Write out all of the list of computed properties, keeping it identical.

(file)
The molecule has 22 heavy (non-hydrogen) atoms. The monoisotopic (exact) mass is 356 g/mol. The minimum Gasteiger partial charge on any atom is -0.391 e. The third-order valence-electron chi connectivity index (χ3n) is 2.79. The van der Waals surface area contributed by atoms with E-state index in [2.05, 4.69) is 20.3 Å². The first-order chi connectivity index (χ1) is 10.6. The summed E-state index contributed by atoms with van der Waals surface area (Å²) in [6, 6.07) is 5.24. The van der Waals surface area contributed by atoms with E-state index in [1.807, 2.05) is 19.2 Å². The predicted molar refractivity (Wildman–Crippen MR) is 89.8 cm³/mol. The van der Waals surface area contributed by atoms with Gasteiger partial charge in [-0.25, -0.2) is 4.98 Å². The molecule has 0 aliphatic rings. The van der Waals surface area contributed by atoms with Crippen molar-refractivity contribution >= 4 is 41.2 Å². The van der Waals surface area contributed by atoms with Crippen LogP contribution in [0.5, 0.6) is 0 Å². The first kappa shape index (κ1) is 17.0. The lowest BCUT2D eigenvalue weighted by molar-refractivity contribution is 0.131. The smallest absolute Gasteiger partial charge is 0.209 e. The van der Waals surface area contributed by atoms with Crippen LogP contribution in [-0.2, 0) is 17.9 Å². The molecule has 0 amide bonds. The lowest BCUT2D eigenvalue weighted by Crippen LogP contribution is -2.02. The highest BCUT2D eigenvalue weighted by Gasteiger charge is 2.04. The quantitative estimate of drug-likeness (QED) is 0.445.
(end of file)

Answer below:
The molecule has 22 heavy (non-hydrogen) atoms. The monoisotopic (exact) mass is 356 g/mol. The minimum Gasteiger partial charge on any atom is -0.391 e. The third-order valence-electron chi connectivity index (χ3n) is 2.79. The van der Waals surface area contributed by atoms with E-state index in [2.05, 4.69) is 20.3 Å². The first-order chi connectivity index (χ1) is 10.6. The summed E-state index contributed by atoms with van der Waals surface area (Å²) in [6, 6.07) is 5.24. The van der Waals surface area contributed by atoms with E-state index in [1.807, 2.05) is 19.2 Å². The predicted molar refractivity (Wildman–Crippen MR) is 89.8 cm³/mol. The van der Waals surface area contributed by atoms with Gasteiger partial charge in [-0.25, -0.2) is 4.98 Å². The molecule has 0 aliphatic rings. The van der Waals surface area contributed by atoms with Crippen molar-refractivity contribution >= 4 is 41.2 Å². The van der Waals surface area contributed by atoms with Crippen LogP contribution in [0.5, 0.6) is 0 Å². The first kappa shape index (κ1) is 17.0. The lowest BCUT2D eigenvalue weighted by molar-refractivity contribution is 0.131. The smallest absolute Gasteiger partial charge is 0.209 e. The van der Waals surface area contributed by atoms with Crippen LogP contribution in [-0.2, 0) is 17.9 Å². The molecule has 0 amide bonds. The lowest BCUT2D eigenvalue weighted by Crippen LogP contribution is -2.02. The highest BCUT2D eigenvalue weighted by Gasteiger charge is 2.04. The quantitative estimate of drug-likeness (QED) is 0.445.